Later that afternoon we talked about a name for the little boy and we selected the name Raymond Leon, not only for the great Dominican canonist St. Raymond and “great” Pope St. Leo I, but also for my brother Raymond, my father, Leon, and Archbishop Raymond Leo Burke, who encouraged the prayer to St. Gianna.
We flew down to Florida that week to meet the birth mother, her family, and the social worker. The birth mother told us she chose our family specifically because of Samuel. She saw that we had already welcomed a biracial child into our family, and so she felt comfortable that her son would likewise be accepted and loved. We also made arrangements with a generous CUF family in Florida who would take in Maureen and baby immediately after the birth, since it takes about a week to get clearance to leave the state. The family was part of our new “Our Lady of Life” CUF chapter!
In His merciful providence, Our Lord ordinarily gives parents nine months to prepare for the rigors of childbirth and caring for a new baby. In this case, though, we had nine days, not nine months. After scurrying to get all our paperwork in order, we received a call on November 10th, the feast of St. Leo the Great, telling us that our son was born.
We put Maureen on the first available flight the next morning, and the baby was only 24 hours old when she first laid eyes upon him. As the birth mother was being discharged from the hospital, she took Raymond in her arms and gave him a long, affectionate embrace. Then she poignantly said, “I’m going to give you back to your mother now.” Then Maureen and little Raymond had privileged one-on-one time as they awaited legal clearance to come home.
Meanwhile, back at the home-schooling ranch, I was staying home with our other children by day and trying to keep up with CUF responsibilities by night. Not only did I develop a renewed appreciation of all that Maureen does as wife, home-schooling mom, and “heart” of the home, but I also quickly went through my cooking repertoire. Thank God for Pasta Roni!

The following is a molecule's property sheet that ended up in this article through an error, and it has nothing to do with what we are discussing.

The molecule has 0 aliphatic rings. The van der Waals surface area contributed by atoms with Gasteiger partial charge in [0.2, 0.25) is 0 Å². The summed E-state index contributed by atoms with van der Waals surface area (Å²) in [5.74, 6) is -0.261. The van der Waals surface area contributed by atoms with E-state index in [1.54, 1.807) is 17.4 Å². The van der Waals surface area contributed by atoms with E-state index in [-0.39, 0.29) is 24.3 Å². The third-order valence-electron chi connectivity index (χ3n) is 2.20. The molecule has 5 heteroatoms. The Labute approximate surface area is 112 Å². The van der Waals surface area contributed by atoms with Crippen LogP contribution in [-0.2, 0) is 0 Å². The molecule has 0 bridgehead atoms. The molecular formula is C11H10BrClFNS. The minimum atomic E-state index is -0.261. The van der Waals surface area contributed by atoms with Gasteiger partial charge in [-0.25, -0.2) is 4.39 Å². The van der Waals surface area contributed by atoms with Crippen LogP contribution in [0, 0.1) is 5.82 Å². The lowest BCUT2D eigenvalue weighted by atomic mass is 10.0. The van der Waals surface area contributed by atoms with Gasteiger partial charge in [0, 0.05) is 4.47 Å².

After some anxious moments, including the airline’s refusal (at first) to allow a newborn baby to fly, Maureen and Raymond finally made it home. I picked them up at the airport. What a thrill it was to see them! We got home after the other children had gone to bed, but as Maureen unpacked and Raymond fussed, the children one by one awoke and came into the room to meet their little brother. The experience was part delivery room, part Christmas morning. I’ll never forget that night.
Ray was baptized a few weeks later on the magnificent feast of Our Lady of Guadalupe. His adoption into our human family was thus crowned by his adoption into God’s family as His beloved child (cf. 1 Jn. 3:1).
With each adoption experience, Maureen and I have come to an ever-deepening appreciation of how the unique gift of adopting a child teaches us something about our Heavenly Father. After all, when He communicates His divine life to us so that we truly become “partakers of the divine nature” (2 Pet. 1:4), we are thereby brought into a familial relationship with the whole Christ, head and body. While we all have the freedom and responsibility to persevere in faith, hope, and charity, our rebirth as children of God in the Communion of Saints is the pure gift of an incredibly generous Father who delights in His adopted sons and daughters.
Something of the superabundant love and joy of our Heavenly Father is experienced in the human family whenever a child is welcomed into the home (cf. Eph. 3:15). This joy, in part, led us to name one of our daughters Abigail, which literally means “Father’s Joy.” The sudden, surprising arrival of cheerful little Raymond Leon into our home, however, was simply off the charts. The sheer gratuity of God’s blessing, which far exceeds our own limited expectations and plans, produced in our hearts a joyful gratitude beyond measure.
So now this evening, five and a half years later, with Raymond sitting on my lap and quietly smiling at me, I had to share this story again. Thank you for sharing it with me.
This article orginally appeared, in modified form, in Lay Witness magazine.